It was an honour to be invited into the Pope’s presence, writes Presbyterian minister Steve Stockman
Last week I was ushered in to a private audience with Pope Francis in the Apostolic Palace in Rome. That is an unbelievable sentence for a Ballymena Presbyterian to write.
It is not every day that you get to meet the Pope. Even less chance if you are a Presbyterian minister. Yet, that is exactly what my wife Janice and I did. It was very moving and inspirational.
I have no doubts that many in my denomination and other Protestants will call me a heretic! But I believe Pope Francis is a fellow follower of Jesus, and my meeting with him has cemented that belief. As the Archbishop of Canterbury says, if we concentrate on what we believe we will find things that divide us, if we concentrate on who we believe then we will find ourselves together in Jesus.
I have been particularly drawn to Pope Francis’ humility and efforts to live outside the ostentatious ways of the Vatican. I have heard he even goes out in plain clothes to meet the homeless. I am also impressed by his seeking of justice, working for peace and reconciliation and his very strong support for protecting the environment. These are all biblical mandates that I can shake his hand over, even if he is the head of a different denomination.
We woke up to Rome on a Bank Holiday. It was buzzing and crowded. Arriving in St Peter’s Square, it was already filling up. All day long people were queuing up to just get into St Peter’s Basilica. Quite a bombardment of stimuli. Soon though, we were out of the maddening crowd and ascending the stairs in the Apostolic Palace to empty rooms and finally reaching Pope Francis’ private library.
My dear friend Fr Martin Magill and I were there in recognition of our work with the 4 Corners Festival, which seeks to inspire people from across Belfast to transform it for the peace and wellbeing of all.
We reached the library with the Catholic Chaplaincy from Queen’s University Belfast, and there was Pope Francis to welcome us.
As he reached to shake my hand, I leaned in and told him that I was a Presbyterian. He took my other arm and kindly welcomed me even more.
Pope Francis has a warmth about him. He has a humility that is perhaps not expected of Popes or world leaders. Very quickly I sensed that all that I had thought about him was true. He has an open and gracious heart. He is keen to make you at ease, to feel special. There’s a Christlikeness to him.
I believe Pope Francis is a fellow follower of Jesus, and my meeting with him has cemented that belief
He is also funny. He had given us his written script but quickly told us we could read that later, and instead ask him questions. That is a brave decision - handing over control to whatever questions are thrown. He has to be sharp and think quickly to answer. But it was no problem - his answers were wise and full of great biblical content.
He told us to get ourselves a little book of the Gospels. Have it in our pockets. Read it when opportunities came. Then most of all, he told us, wear it. If we want to share it with our friends we shouldn’t go around preaching at them. He said that the soul is moved by witness. Live the Gospel out in our lives.
Perhaps it was because there were a couple of Presbyterians in the room, but he also shared about being out walking with his grandfather at the age of 5 and bumping into two women from the Salvation Army. He said it was his first ecumenical moment. He encouraged the Catholic students present to see their Protestant friends as brothers and sisters in Christ.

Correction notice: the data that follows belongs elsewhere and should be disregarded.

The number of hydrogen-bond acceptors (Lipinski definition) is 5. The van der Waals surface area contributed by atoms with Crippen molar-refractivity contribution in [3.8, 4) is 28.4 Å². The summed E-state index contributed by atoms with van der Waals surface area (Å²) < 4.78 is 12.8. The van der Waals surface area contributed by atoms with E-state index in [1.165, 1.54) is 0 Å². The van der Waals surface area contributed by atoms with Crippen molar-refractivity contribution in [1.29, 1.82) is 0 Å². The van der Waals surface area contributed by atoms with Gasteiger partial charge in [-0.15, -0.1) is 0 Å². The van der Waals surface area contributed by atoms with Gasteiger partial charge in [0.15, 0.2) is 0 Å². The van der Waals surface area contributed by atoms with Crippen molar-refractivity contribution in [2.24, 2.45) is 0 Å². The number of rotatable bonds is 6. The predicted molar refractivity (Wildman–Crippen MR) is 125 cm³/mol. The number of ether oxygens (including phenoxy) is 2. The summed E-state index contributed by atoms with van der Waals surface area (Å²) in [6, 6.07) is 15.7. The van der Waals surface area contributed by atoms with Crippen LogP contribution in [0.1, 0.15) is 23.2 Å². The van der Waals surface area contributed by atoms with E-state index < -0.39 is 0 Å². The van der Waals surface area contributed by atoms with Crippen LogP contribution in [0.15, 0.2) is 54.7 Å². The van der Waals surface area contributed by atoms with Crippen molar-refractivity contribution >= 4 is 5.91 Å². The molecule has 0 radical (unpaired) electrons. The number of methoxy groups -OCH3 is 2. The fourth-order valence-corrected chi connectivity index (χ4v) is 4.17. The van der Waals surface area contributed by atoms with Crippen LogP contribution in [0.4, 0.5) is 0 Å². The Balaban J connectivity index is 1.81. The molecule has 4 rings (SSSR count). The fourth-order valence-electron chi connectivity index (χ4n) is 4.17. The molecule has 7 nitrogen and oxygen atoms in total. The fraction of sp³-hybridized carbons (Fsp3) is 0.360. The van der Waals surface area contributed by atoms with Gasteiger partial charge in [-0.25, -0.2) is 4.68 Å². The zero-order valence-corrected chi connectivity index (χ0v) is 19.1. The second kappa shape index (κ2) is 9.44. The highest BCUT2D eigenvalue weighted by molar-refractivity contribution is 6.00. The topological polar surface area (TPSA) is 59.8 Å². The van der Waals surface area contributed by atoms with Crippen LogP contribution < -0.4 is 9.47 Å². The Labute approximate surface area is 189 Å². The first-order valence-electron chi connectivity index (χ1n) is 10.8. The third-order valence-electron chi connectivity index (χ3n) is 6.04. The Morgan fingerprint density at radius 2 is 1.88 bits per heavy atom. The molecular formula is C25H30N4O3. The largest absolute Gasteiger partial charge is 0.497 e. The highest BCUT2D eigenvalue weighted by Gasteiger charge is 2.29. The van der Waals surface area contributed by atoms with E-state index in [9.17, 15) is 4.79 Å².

He talked about how we should send all the theologians out onto an island where they could debate the theological differences while the rest of us stayed in the real world and got on with it. That ‘it’ was very clearly the living out of the Gospel, working together in Kingdom building, justice and peace.
Near the end, I thanked the Pope for his message to our 4 Corners Festival and how amazing it was to have his message open this years festival and then having Archbishop of Canterbury, Justin Welby, to close it. This gave him the opportunity to speak fondly about his brother Justin Welby and their working together for peace in South Sudan. Pope Francis told us that he was keen to meet the South Sudan leaders in July but refused to respond to their invite until Justin Welby was invited on an equal footing to himself. That humility again. That working together.
I am sure many will not agree with me visiting a Pope in the Vatican. I will graciously understand and beg to differ. For me it was an honour that Pope Francis recognised the work that 4 Corners Festival does. It was an honour to be invited into his presence. Yet, I did not feel that I had met with some head of Church as much as an elder in the faith, someone ahead of me in the journey who could impart wisdom and inspiration.
I know that I will unpack that hour in the Apostolic Palace for some time, pulling out everything said. The most vital thing I take away is his challenge to wear Jesus, be an authentic witness to Christ. To be as humble and human and redeemed as he obviously is.
As we left he asked that I would pray for him. I heard from a Belgian priest outside that Francis has arthritis in his knees and is in some pain. I told him I would pray for him, especially his knees. He thanked me and I was gone… ready to continue to follow the same Jesus my brother Francis follows.